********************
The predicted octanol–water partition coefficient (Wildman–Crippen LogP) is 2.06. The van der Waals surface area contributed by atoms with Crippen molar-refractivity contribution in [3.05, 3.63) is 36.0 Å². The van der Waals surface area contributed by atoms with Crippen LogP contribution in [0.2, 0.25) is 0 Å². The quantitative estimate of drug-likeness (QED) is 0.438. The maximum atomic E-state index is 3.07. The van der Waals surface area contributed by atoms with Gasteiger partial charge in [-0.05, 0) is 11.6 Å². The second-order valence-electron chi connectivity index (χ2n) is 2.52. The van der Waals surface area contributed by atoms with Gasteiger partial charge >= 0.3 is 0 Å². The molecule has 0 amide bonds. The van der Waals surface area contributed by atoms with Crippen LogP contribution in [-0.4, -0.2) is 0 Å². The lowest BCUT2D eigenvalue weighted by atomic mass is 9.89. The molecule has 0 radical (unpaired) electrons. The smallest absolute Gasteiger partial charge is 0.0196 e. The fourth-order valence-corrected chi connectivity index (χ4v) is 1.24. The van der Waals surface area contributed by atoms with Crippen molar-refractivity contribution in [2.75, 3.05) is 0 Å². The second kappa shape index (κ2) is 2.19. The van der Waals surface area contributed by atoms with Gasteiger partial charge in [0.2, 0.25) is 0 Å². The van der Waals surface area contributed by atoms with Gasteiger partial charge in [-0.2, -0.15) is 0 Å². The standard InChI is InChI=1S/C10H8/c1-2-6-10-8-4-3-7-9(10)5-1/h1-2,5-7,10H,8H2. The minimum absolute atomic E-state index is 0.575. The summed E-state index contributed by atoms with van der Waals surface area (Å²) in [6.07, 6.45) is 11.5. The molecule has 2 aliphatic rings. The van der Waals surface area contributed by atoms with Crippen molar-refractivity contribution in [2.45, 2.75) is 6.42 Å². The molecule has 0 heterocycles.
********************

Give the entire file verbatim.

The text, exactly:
The predicted octanol–water partition coefficient (Wildman–Crippen LogP) is 2.06. The van der Waals surface area contributed by atoms with Crippen molar-refractivity contribution in [3.05, 3.63) is 36.0 Å². The van der Waals surface area contributed by atoms with Crippen LogP contribution in [0.2, 0.25) is 0 Å². The quantitative estimate of drug-likeness (QED) is 0.438. The maximum atomic E-state index is 3.07. The van der Waals surface area contributed by atoms with Gasteiger partial charge in [-0.05, 0) is 11.6 Å². The second-order valence-electron chi connectivity index (χ2n) is 2.52. The van der Waals surface area contributed by atoms with Gasteiger partial charge >= 0.3 is 0 Å². The molecule has 0 amide bonds. The van der Waals surface area contributed by atoms with Crippen LogP contribution in [-0.4, -0.2) is 0 Å². The lowest BCUT2D eigenvalue weighted by atomic mass is 9.89. The molecule has 0 radical (unpaired) electrons. The smallest absolute Gasteiger partial charge is 0.0196 e. The fourth-order valence-corrected chi connectivity index (χ4v) is 1.24. The van der Waals surface area contributed by atoms with Crippen molar-refractivity contribution in [2.75, 3.05) is 0 Å². The second kappa shape index (κ2) is 2.19. The van der Waals surface area contributed by atoms with Gasteiger partial charge in [0.2, 0.25) is 0 Å². The van der Waals surface area contributed by atoms with Gasteiger partial charge in [-0.2, -0.15) is 0 Å². The standard InChI is InChI=1S/C10H8/c1-2-6-10-8-4-3-7-9(10)5-1/h1-2,5-7,10H,8H2. The minimum absolute atomic E-state index is 0.575. The summed E-state index contributed by atoms with van der Waals surface area (Å²) in [6.07, 6.45) is 11.5. The molecule has 2 aliphatic rings. The van der Waals surface area contributed by atoms with Crippen molar-refractivity contribution in [2.45, 2.75) is 6.42 Å². The molecule has 0 heterocycles.